Data protection considered last in security priority, 2017 Thales Data Threat Report

by Agency News   11 February, 2017
Data protection considered last in security priority, 2017 Thales Data Threat Report

The report, which is in its fifth year, polled 1,100 senior IT security executives, at large enterprises around the world and indicates an ongoing disconnect between security solutions organisations spend money on and the ability of those solutions to protect sensitive data.

Thales, a leader in critical information systems, cybersecurity and data security, announced the results of its 2017 Thales Data Threat Report, issued in conjunction with analyst firm 451 Research. 68% of respondents have experienced a breach with 26% experiencing a breach in the last year – both numbers that rose from last year. Paradoxically, overall security spending is also up. In 2017 73% of organisations increased IT security spending, a marked jump from 2016 58%.

The report, which is in its fifth year, polled 1,100 senior IT security executives, at large enterprises around the world and indicates an ongoing disconnect between the security solutions organisations spend money on and the ability of those solutions to protect sensitive data. While 30% of respondents classify their organisations as very vulnerable or extremely vulnerable to data attacks and the number of breaches continues to rise, the two top spending priorities are network 62% and endpoint 56% protection solutions. Counter-intuitively, spending on data-at-rest solutions 46% comes last.

Garrett Bekker, Senior Snalyst, Information Security at 451 Research and author of the report says: “One possible explanation for this troubling state? Organisations keep spending on the same solutions that worked for them in the past but are not necessarily the most effective at stopping modern breaches. Data protection tactics need to evolve to match threats. It stands to reason that if security strategies are not equally as dynamic in this fast-changing threat environment, the rate of breaches will continue to increase.”

The reasons behind security spending decisions are varied, but the key driver remains constant: compliance. Almost half 44% of respondents list meeting compliance requirements as their top spending priority, followed by best practices 38% and protecting reputation 36%. 59% also believe compliance is very or extremely effective at preventing data breaches. While compliance regulations provide a data security blueprint, they are by no means the only consideration when building a security strategy robust enough to withstand sophisticated attackers.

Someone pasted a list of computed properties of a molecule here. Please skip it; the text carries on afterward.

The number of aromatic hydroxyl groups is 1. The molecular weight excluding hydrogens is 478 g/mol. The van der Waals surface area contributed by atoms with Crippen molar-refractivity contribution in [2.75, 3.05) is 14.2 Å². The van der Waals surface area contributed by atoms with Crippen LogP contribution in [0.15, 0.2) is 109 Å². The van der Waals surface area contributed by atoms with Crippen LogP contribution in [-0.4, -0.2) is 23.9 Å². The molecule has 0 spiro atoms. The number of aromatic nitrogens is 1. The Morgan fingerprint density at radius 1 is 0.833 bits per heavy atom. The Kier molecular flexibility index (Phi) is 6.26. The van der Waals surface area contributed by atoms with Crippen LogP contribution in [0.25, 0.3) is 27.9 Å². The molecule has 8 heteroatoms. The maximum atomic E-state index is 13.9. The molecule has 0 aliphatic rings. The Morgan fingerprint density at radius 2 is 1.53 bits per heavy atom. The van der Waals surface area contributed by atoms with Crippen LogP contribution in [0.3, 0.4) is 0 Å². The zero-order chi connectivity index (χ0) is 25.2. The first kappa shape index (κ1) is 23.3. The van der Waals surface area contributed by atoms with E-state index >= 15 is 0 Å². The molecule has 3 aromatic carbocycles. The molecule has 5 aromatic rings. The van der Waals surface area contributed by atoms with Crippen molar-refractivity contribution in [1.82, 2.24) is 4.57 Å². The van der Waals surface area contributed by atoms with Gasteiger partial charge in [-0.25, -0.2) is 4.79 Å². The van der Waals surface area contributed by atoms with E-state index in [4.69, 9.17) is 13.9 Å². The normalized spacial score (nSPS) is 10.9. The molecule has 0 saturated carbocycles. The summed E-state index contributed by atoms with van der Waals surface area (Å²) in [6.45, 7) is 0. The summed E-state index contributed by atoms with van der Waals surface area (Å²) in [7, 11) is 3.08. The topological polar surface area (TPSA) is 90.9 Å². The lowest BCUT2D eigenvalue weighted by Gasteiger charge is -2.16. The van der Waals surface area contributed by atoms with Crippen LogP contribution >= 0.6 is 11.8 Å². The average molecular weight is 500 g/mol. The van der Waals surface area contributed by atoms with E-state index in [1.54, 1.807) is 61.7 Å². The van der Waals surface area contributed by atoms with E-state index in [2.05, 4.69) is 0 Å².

As in years past, the 2017 Data Threat Report explored threat perceptions. All vertical industries polled identified cyber criminals as the top threat 44%, followed by hacktivists 17%, cyberterrorists 15% and nation-states 12%. With respect to internal threats, 58% of respondents believe privileged users are the most dangerous insiders a slight decrease from last year’s 63%. At 44%, executive management is seen as the second-most-risky insider, followed by ordinary employees 36% and contractors 33%.

In this age of the cloud and SaaS enterprise deployments, more and more enterprise data is being created, transported, processed and stored outside corporate network boundaries, making traditional perimeter-based security controls and legacy network and endpoint protection solutions increasingly less relevant.

Other new, popular technologies also bring added security challenges. For example, nearly 40% of respondents are using Docker containers for production applications. At the same time, 47% cite security as the top barrier to broader Docker container adoption.

Peter Galvin, Vice President of Strategy, Thales e-Security says: “Enterprises must inevitably confront an increasingly complicated threat landscape. Our world, which now includes the cloud, big data, the IoT and Docker, calls for robust IT security strategies that protect data in all its forms, at rest, in motion and in use. Businesses need to invest in privacy-by-design defense mechanisms – such as encryption – to protect valuable data and intellectual property and view security as a business enabler that facilitates digital initiatives and builds trust between partners and customers.”

 

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